Wednesday, November 12, 2008

The Escape

The first time I ever went wine tasting I was only 18 yet I was making my way through all the wineries and tasting anything they would pour my way. I would pretend to appreciate the oak or chocolate or paint … whatever, it was all about getting an underage buzz courtesy of them. I was with Eugene, my first real boyfriend out of high school and he was seven years older than me. He was just so alluring with his cutting edge Levi 501’s, top-sider shoes, and pink IZOD shirt. Only three months previous I was attending Old Milwaukee keg parties and lying to my mom to stay out late. Now I was cruising with my older boyfriend in wine country and drinking fine wines. It was intoxicating, really.

Eugene had a flair for socializing, or he was unconscious of ridicule and immune to shame. So when the wineries closed and we weren’t ready to stop the fun, he parked his canary yellow station wagon outside the liquor store and sauntered inside in search of a party. He emerged with a bottle of rum, six-pack of beer, and a smile. He found a party for us to crash.

We drove up a dark curvy mountain road out of town, the kind of location two tourists could get strangled with their souvenir t-shirts and left for road kill. I was dressed in my coolest 80’s fashion, tight purple striped jeans with zippers on the ankles, matching vest, and four inch pink stilettos. Eugene was dressed in his latest effeminate regalia. His hair slicked back on both sides with lots of gel, the top in full puffiness, a hint of ringlet curls cascading down his forehead. He had a diamond stud earring in his left ear that screamed “Its fun to go to the YMCA”.

Toward the top of the mountain, on the side of the road, there were beefy muscle cars, hot rods, and 4-wheel drive pick-ups with those big hunting lights on top that look like eyeballs. I began to sense peril, not physically but socially and that is more painful when you’re a teenager. Eugene’s little station wagon was missing its muffler so our approach was loud and embarrassing. It was just like walking up to a group of rock stars and laying down an atomic fart.

Ten guys who looked like they had just finished a shift at the John Deere Factory Outlet were standing there with Budweisers in their hands and disbelief on their faces. Eugene pulled the car over with a quick jerk, like we were in a race car doing a pit stop. I knew he was trying to make his wagon look like a sporty little ricer burner, but it would never work and I did not want to get out of the car.

We were not blending but that didn’t stop Eugene from trying to mingle. He and I had met at the mall the previous summer, he sold jewelry and I sold cheese and sausages whilst wearing a Swiss girl costume. So he threw on his very best jewelry salesman smile and thrust himself upon the crowd of locals like a manicurist at a rodeo. I held back behind him and secretly tried to give the Good Ole’ Boys a glance that said “Geez, what’s this guy’s problem? What a weirdo!” and I cursed myself for my Flock of Seagull’s hair-do.

Eugene was completely unaware of our non-conformity. He had this childish enthusiasm of hope that made me want to slap him, but he was obviously slightly daft so I restrained my hands under my elbows. Shortly after our landing on mars, a beer a fight ensued between two farm boys. Everyone backed up and gave them lots of room to shove each other around. One of them was thrown onto the hood of Eugene’s little wagon and with a loud thud Eugene’s fog of denial finally lifted enough to see that this was not our crowd and he would have a permanent dent on his hood. He was terrified of fighting, a dance off would have been more his style, so he gave me the look that said “Get in!” and I we escaped.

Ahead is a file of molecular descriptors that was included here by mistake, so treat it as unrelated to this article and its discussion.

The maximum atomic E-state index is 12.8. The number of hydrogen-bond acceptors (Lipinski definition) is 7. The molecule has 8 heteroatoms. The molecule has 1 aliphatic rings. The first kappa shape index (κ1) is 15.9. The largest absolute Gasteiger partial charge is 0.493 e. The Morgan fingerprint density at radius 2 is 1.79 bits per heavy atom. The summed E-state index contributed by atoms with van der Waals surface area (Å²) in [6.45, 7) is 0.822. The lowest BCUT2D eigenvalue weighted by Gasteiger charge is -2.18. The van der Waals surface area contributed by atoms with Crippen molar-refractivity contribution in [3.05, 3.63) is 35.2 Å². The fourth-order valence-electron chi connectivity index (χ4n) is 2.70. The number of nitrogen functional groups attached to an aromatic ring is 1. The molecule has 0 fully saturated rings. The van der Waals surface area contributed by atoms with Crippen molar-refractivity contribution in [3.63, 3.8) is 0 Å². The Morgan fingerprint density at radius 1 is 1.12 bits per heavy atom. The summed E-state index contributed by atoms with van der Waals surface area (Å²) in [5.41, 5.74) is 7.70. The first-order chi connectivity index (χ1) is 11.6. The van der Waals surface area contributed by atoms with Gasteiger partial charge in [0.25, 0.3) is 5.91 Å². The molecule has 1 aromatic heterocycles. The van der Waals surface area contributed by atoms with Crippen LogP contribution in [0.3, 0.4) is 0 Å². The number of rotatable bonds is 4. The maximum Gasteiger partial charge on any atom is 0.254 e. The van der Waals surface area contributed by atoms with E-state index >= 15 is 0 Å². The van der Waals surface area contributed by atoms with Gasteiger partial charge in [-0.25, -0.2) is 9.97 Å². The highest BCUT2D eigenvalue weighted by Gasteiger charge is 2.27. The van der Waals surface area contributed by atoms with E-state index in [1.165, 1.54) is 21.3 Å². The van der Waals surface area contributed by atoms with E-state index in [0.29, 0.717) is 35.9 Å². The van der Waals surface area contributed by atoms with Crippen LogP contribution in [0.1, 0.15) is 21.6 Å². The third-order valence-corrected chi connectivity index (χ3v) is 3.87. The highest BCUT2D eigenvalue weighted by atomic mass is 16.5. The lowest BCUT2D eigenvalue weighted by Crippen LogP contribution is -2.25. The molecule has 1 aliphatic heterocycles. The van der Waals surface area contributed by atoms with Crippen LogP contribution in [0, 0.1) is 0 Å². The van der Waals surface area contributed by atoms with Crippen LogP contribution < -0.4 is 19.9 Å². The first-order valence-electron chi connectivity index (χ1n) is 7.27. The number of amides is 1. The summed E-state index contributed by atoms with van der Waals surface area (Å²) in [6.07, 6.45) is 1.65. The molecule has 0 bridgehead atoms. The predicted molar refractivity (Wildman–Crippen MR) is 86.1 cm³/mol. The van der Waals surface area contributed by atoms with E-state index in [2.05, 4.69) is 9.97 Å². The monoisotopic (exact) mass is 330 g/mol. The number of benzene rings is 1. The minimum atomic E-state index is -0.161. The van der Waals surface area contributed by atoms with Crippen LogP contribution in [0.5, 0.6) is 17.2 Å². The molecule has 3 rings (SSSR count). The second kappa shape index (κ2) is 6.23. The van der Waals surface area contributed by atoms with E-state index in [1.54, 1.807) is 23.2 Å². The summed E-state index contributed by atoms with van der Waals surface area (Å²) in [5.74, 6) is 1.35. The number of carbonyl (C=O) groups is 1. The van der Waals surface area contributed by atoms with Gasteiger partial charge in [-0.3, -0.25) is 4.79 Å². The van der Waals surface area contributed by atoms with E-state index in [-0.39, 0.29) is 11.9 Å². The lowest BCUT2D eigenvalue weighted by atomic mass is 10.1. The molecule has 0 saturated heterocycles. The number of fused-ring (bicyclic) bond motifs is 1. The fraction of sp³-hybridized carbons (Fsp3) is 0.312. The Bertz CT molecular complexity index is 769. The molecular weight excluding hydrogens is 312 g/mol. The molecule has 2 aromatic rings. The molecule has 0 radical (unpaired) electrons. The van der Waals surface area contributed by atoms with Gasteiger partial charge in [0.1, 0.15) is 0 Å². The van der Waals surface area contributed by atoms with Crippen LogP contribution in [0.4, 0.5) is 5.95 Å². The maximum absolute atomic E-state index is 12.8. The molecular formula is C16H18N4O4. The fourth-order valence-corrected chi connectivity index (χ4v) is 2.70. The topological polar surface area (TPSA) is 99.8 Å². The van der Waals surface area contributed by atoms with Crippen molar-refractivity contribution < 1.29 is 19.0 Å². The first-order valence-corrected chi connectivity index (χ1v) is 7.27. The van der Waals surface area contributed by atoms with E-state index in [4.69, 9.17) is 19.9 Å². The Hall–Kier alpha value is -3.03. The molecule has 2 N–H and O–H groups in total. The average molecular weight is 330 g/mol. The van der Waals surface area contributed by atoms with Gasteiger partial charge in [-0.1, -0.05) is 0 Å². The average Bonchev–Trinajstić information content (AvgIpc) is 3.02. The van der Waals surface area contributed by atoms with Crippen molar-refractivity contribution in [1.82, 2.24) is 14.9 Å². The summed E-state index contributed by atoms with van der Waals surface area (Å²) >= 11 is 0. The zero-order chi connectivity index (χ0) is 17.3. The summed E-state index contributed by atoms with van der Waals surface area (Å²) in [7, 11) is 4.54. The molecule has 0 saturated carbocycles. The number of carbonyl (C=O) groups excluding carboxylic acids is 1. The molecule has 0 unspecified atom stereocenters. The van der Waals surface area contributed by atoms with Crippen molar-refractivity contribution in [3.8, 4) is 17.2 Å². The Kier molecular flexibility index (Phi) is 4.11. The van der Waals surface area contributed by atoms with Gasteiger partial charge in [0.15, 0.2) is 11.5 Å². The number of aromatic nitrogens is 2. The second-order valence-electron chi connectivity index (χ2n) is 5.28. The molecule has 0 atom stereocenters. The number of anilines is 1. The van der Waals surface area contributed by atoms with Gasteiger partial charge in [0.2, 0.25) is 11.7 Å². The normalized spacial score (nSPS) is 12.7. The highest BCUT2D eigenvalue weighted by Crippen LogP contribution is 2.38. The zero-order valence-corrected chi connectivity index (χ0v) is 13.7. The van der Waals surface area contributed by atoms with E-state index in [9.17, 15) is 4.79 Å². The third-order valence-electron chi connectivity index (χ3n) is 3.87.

A few months later, I decided to break up with him. I was driving on a busy freeway and he burst into tears after I dropped the bomb. He claimed he could not go on and crumbled to the floorboard, resting his head on the seat and sobbing. I knew right then that I had made the correct decision. Four years later, after my first marriage and consecutive divorce, I called him up. I was curious and plus I owed him an apology for being such a bitch. I could hardly recognize him at the door. He was 25 pounds heavier (in the belly and face), his lovely curly locks were slicked back and thin. He presented a 4-pack of Bartles and James for the sake of good old times. He was selling used cars in the worst part of town.

There was a look of anger and hope on his face, a strange mix that I did not know what to do with, I knew instinctively that he was not my crowd anymore. I got him to leave while he still had two bottles left in the cardboard holder.

In writing this essay, I researched him on the internet and there were two people with his unusual full name; one was a doctor and the other was a convicted felon with multiple convictions. I have my vote locked in. Although this is a sad story for him, it’s a great lesson for you … follow your gut, its never wrong. Case closed.


  1. I bet he was popular in prison:)
    You are far better off witht he good ol' boys anyway. No questions about which side of the fence they fall off!

  2. I think he just liked to sit right on top of the fence, right in the middle so that the posts dug into his scrotum. Did I spell that right?


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